On a recent trip to Chicago, during which he had to contend with major flight delays, Chris Colarik, portfolio manager for Philadelphia-based Glenmede Investment Management’s Small-Cap Equity strategy, was dismayed to find that because he hadn’t flown in such a long time, he could no longer avail himself of the privileges U.S. Airways offers its frequent fliers.
That caused some momentary discomfort, of course, but in the grander scheme of things, Colarik didn’t mind at all.
“The successful performance of our product means that we haven’t had to go out on the road to market it,” he said. “We sowed all the seeds and now all we really need to do is follow up.”
Colarik—who has been with Glenmede since 2001—co-manages the Glenmede Small-Cap Equity strategy with lead portfolio manager Bob Mancuso, who’s been leading the team since 1993. The duo manages a total of $1.8 billion in the strategy, of which $500 million is split between SMA and UMA accounts. Both men are invested in the strategy that they manage.
Colarik credits the success of Glenmede’s $1.8 billion Small-Cap Equity product (which over the past decade has steadily outperformed the benchmark Russell 2000 index) to consistency, discipline and “never wavering from our core strategy.”
Getting the best out of the small-cap equity space means thinking long term, Colarik said, and that means tuning out the daily, weekly and even quarterly noise and assessing companies in an in-depth manner over the course of a complete market cycle.
As a firm, Glenmede, named SMA Manager of the Year in the small-, SMID- and mid-cap category, believes in diversifying across sectors, industries and individual securities, and combining that with an emphasis on quality. The firm sorts its universe of 3,500 stocks into eight economic sectors and ranks them according to their valuation; growth and profitability; earnings and company-specific catalysts; and market confirmation of price momentum. Those stocks that rank in the top 20% of each sector and that are either in the Russell 2000 or have less than $2.75 billion in market capitalization then form Colarik’s “buy list” of about 400 names to choose from.
“Whatever name we want, we’ll pick from this opportunity set,” he said. “It’s ramped every night, and when we decide to make a change to sector weights or investment themes, we will go to this list to look for replacements.”
He highlights the importance of what he calls the “point/counterpoint” factor in objectively choosing the best names for the buy list.
“We want a stock to have at least three sell-side analysts to compare and to challenge high versus low estimates,” he said.
Opportunities in Energy, Aerospace and Financials
The second component of the investment process entails combing through news articles, research reports from Wall Street firms and independent players, thought pieces and the like to get a sense of the big themes at play in the U.S. economy and how they translate into the small-cap space.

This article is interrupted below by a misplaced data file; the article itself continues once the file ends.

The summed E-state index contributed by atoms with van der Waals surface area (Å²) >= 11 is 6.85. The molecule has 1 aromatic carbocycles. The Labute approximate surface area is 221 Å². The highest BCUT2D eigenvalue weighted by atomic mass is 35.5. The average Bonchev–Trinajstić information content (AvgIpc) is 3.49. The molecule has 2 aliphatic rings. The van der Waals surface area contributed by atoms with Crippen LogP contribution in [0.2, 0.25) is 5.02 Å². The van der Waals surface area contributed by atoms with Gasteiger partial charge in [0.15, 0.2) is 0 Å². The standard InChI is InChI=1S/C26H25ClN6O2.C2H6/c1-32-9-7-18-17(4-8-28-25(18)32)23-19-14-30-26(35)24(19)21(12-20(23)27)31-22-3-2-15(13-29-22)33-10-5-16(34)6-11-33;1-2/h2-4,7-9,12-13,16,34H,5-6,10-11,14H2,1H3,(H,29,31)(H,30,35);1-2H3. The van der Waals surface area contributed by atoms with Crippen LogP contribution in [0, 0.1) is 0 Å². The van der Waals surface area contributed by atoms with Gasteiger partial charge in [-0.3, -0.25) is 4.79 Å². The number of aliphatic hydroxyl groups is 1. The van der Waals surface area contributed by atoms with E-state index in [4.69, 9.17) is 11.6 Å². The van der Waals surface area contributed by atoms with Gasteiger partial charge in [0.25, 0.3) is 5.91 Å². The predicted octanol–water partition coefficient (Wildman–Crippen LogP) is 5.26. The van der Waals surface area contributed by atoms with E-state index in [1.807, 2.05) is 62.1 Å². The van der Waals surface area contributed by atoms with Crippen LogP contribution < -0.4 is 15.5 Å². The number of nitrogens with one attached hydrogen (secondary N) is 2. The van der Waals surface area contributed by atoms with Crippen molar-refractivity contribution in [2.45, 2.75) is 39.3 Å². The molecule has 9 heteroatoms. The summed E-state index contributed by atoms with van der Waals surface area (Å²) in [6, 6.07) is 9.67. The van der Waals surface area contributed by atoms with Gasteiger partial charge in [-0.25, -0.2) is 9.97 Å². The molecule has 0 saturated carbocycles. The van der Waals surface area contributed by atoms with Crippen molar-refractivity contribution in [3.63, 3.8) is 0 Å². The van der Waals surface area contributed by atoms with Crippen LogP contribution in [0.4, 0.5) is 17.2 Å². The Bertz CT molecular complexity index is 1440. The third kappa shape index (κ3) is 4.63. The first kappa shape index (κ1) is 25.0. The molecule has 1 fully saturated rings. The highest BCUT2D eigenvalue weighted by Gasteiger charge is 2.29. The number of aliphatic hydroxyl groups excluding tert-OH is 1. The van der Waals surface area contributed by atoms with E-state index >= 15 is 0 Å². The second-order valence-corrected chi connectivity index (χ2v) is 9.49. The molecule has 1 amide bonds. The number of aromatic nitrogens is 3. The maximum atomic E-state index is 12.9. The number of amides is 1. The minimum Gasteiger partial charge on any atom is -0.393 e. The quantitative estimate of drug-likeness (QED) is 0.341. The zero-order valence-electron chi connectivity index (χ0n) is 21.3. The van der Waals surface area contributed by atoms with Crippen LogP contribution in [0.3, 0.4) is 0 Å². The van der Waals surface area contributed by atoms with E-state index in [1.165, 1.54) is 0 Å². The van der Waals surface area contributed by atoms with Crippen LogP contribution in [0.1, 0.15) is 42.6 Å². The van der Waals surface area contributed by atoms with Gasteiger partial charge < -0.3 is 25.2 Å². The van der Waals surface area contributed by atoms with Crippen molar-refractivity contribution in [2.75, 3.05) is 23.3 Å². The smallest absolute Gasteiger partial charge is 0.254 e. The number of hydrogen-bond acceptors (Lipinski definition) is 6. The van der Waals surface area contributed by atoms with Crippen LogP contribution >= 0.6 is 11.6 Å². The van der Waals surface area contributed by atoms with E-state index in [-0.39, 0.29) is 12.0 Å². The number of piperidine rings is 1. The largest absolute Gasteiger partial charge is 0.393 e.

“Let’s take the larger theme of energy, for example, and the fact that the [United States] is moving toward energy independence,” Colarik said.
In the small-cap space, that would mean investing in companies that will provide the requisite infrastructure for the impending energy boom, he said; the engineering and construction companies that “are not Exxon, but that are building the pipelines for Exxon.”
Similarly, in the broader world of financials, Colarik picks small-cap banks that have a regional focus and that serve Main Street USA, since they’re a direct manifestation of the bigger theme of increasing consumer confidence in the economy. In the aerospace sector, where several companies are upgrading their existing fleet by replacing seats, galley equipment, toilets and the like, “we can’t own Boeing or Airbus, but we can own companies that are supplying them,” Colarik said.
The crux of the Glenmede approach lies in matching investment themes and ideas with names on the buy list and only on the buy list. Colarik will sell a stock when it falls to the bottom 20% of its sector rankings, either because it’s become fully valued or because there’s been a deterioration of business trends.
But for Colarik, the most important factor in Glenmede’s success is that it sticks to what it’s supposed to do.
“We are small-cap managers, and we make sure we stay in that box so we don’t become mid-cap managers,” Colarik said. “Our success is due to the fact that we don’t drift around; this is extremely important to us.”
This is part of a series of extended profiles of the 2014 Separately Managed Account Managers of the Year. Briefer profiles and an overview of the 10th annual SMA Managers of the Year can be found in Investment Advisor’s July 2014 cover story. Additional reporting and video interviews of the winning managers can be found on our 2014 SMA Managers of the Year home page.